Chairman of the Joint Chiefs of Staff, General Mark Milley, holds a press conference on July 21, 2021, at The Pentagon in Washington, DC. (OLIVIER DOULIERY / AFP)
WASHINGTON - Afghan Taliban militants now control about half of the war-torn country's 419 district centers, a top US general said on Wednesday.
"Strategic momentum appears to be sort of with the Taliban," General Mark Milley, chairman of the US Joint Chiefs of Staff, told a press conference.
While the militants have yet to capture any of the country's 34 provincial capitals, they are pressuring about half of them, said General Mark Milley, chairman of the US Joint Chiefs of Staff
"There's a possibility of a complete Taliban takeover, or the possibility of any number of other scenarios," Milley said. "I don't think the end game is yet written."
While the militants have yet to capture any of the country's 34 provincial capitals, they are pressuring about half of them, said Milley.
Afghan security forces are consolidating their positions to protect those major urban centers including Kabul, he said.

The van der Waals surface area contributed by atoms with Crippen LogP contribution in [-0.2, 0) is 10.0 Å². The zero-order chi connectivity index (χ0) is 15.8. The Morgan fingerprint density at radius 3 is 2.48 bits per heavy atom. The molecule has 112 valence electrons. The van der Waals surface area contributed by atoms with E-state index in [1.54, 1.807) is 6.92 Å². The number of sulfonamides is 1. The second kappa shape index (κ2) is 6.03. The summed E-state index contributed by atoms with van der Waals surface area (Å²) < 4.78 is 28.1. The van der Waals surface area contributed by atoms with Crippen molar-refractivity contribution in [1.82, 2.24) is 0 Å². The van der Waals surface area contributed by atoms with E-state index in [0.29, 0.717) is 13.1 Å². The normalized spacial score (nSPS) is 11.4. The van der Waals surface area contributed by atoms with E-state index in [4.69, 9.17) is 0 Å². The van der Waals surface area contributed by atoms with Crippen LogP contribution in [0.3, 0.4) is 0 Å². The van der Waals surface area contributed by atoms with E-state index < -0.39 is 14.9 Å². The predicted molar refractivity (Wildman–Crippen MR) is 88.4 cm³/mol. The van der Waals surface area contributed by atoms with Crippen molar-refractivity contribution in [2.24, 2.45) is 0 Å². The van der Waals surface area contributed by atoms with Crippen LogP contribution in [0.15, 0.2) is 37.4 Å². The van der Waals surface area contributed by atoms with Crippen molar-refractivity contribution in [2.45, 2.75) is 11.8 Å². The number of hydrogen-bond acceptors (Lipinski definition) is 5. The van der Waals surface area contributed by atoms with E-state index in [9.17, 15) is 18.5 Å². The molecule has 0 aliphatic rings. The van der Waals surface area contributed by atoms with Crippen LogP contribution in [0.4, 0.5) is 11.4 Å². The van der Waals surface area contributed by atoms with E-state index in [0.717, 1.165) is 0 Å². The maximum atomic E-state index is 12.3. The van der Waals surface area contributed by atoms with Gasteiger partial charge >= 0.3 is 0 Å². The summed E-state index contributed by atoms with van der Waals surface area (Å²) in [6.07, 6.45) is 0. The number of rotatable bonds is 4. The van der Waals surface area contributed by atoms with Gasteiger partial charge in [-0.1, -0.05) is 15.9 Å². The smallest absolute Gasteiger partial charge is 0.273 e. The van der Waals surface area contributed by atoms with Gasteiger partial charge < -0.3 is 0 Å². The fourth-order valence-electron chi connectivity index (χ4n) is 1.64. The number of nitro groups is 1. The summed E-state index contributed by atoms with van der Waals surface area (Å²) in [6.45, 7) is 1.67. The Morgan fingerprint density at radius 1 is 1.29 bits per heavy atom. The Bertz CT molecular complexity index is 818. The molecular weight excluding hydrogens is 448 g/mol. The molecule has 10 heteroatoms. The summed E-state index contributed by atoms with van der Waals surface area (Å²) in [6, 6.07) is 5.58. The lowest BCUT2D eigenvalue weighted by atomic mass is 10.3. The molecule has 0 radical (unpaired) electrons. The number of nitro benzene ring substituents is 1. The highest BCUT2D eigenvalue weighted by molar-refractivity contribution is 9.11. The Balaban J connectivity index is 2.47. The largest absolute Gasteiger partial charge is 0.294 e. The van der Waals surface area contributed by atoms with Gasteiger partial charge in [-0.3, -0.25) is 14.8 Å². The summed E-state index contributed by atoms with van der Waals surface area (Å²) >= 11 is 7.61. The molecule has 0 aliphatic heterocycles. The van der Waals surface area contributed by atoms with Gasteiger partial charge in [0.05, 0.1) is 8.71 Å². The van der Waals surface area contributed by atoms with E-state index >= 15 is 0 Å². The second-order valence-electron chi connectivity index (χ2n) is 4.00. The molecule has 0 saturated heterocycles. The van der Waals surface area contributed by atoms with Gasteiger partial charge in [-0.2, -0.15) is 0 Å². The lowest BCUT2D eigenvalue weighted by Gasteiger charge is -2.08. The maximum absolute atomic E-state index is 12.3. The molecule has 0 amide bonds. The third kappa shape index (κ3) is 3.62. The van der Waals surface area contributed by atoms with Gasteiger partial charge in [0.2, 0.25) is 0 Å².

The Afghan provinces have been the scene of heavy battles between Taliban and the government security forces since the start of withdrawal of the US-led forces from Afghanistan early May.
US President Joe Biden has set a formal end to the US military mission in Afghanistan for Aug 31, days ahead of his original Sept 11 deadline.
US Central Command said last week over 95 percent of the withdrawal had been completed.
More than 2,400 US troops have been killed in Afghanistan over the past two decades, with 20,000 wounded, according to the Pentagon. Estimates show that over 66,000 Afghan troops have been killed, and over 2.7 million people have had to leave their homes.
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